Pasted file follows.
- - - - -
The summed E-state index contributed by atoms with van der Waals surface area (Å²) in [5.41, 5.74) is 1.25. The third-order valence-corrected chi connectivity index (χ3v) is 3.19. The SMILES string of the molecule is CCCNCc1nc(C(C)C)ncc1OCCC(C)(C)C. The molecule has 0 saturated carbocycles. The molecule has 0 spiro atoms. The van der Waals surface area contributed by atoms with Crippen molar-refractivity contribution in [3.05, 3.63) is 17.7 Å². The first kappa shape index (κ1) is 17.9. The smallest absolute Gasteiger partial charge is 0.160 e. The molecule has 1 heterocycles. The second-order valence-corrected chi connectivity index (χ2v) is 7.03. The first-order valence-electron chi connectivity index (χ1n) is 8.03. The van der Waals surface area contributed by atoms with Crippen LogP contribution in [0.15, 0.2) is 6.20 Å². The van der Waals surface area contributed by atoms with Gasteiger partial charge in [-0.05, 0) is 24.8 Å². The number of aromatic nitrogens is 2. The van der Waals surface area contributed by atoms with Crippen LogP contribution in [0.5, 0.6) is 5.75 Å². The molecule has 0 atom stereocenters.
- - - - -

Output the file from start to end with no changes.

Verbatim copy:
The summed E-state index contributed by atoms with van der Waals surface area (Å²) in [5.41, 5.74) is 1.25. The third-order valence-corrected chi connectivity index (χ3v) is 3.19. The SMILES string of the molecule is CCCNCc1nc(C(C)C)ncc1OCCC(C)(C)C. The molecule has 0 saturated carbocycles. The molecule has 0 spiro atoms. The van der Waals surface area contributed by atoms with Crippen molar-refractivity contribution in [3.05, 3.63) is 17.7 Å². The first kappa shape index (κ1) is 17.9. The smallest absolute Gasteiger partial charge is 0.160 e. The molecule has 1 heterocycles. The second-order valence-corrected chi connectivity index (χ2v) is 7.03. The first-order valence-electron chi connectivity index (χ1n) is 8.03. The van der Waals surface area contributed by atoms with Crippen LogP contribution in [0.15, 0.2) is 6.20 Å². The van der Waals surface area contributed by atoms with Gasteiger partial charge in [-0.05, 0) is 24.8 Å². The number of aromatic nitrogens is 2. The van der Waals surface area contributed by atoms with Crippen LogP contribution in [0.5, 0.6) is 5.75 Å². The molecule has 0 atom stereocenters.